Standard medical treatment for JIA consists of non-steroidal anti-inflammatory drugs (NSAIDs), systemic glucocorticoids and/or disease-modifying anti-rheumatic drugs (DMARDs) such as methotrexate. However, up to 30% of patients do not respond to treatment [7]. A new era in the treatment of JIA arrived with the introduction of biologic therapies, particularly those blocking the inflammatory mediator tumor necrosis factor-α (TNF-α) [8]. Approximately 80% of patients with active polyarticular disease, despite previous use of non-biologic DMARDs, have been shown to respond to biological drugs, and children treated with biologic therapy feel better and have less pain [9, 10]. Treatment guidelines in the US now recommend switching to biologic therapy in JIA patients with persistent moderate-to-severe disease activity, or drug intolerance, after four months of treatment with standard medical therapy [11]. TNF-α has also been reported to play a role in the pathogenesis of ocular inflammation, with high levels detected in the serum and aqueous humor of patients with uveitis [1214]. Chronic anterior uveitis is insidious, highly refractory, bilateral in 80% of patients, often corticosteroid-dependent, and associated with high rates of medium- and long-term complications such as posterior synechiae, band keratopathy, cataract and glaucoma [15, 16]. Overall, 20% to 25% of all pediatric uveitis is associated with JIA [17]. Anterior uveitis is the most frequent extra-articular disease associated with JIA [15, 18, 19]. The major risk factors for the development of uveitis in JIA patients are oligoarticular pattern of arthritis, onset of arthritis before 7 years of age and antinuclear antibody positivity [18]. In the initial stages of mild to moderate inflammation, uveitis is entirely asymptomatic. This has led to the current practice of screening all children with JIA regularly for uveitis. Approximately 12% to 38% of patients with JIA will develop uveitis in the 7 years following the onset of arthritis [19]. In 30% to 50% of children with JIA-associated uveitis, structural complications are present at the time of diagnosis [20]. Furthermore, about 50% to 75% of those with severe uveitis will eventually develop visual impairment secondary to ocular complications such as cataract, glaucoma, band keratopathy and macular pathology [2123]. Early and aggressive intervention is appropriate to prevent irreversible complications and preserve visual acuity.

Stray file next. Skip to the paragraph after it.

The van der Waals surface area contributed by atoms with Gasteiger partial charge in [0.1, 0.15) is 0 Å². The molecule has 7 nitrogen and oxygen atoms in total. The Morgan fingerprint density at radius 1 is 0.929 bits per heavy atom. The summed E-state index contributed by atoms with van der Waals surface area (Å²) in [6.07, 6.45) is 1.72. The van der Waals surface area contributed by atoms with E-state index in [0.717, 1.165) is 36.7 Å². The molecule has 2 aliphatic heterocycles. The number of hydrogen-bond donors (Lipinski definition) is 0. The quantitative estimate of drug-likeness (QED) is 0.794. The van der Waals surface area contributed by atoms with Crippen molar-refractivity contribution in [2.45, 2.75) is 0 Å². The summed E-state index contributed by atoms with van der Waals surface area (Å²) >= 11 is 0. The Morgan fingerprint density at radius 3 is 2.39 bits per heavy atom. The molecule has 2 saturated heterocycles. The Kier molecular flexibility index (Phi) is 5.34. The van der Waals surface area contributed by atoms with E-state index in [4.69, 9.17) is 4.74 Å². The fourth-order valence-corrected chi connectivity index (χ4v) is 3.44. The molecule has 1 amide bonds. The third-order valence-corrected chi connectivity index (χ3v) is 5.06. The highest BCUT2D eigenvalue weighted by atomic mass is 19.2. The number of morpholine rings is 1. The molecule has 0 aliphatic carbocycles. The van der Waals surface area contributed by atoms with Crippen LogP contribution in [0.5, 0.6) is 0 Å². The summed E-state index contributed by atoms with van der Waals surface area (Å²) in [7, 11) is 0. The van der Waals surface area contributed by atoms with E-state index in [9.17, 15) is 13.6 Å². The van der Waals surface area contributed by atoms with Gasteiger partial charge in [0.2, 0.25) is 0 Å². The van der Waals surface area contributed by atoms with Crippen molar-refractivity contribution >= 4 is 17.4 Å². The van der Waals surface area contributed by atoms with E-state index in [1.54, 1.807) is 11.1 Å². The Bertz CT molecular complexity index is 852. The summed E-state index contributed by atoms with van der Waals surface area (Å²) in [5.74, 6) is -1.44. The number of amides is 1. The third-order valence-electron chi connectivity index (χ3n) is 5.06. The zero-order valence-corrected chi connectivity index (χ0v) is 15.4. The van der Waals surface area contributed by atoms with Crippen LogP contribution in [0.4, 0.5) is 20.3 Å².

Significant prognosticators of poor visual acuity include structural changes at presentation, the need for intraocular surgery, posterior segment inflammation, abnormal intraocular pressure and failure to maintain long-term disease control as marked by persistent anterior chamber (AC) cell scores of 1 or higher [2022, 24].

While anti-TNF agents have a significant impact on the management of JIA, experience on their effects on uveitis remains limited, particularly in younger patients. The three cases presented here document the safety and effectiveness of adalimumab in children with JIA and co-morbid uveitis, one of them being, to our knowledge, the first published case report of the use of this biological drug in a child aged <3 years.

Case Presentations

Case 1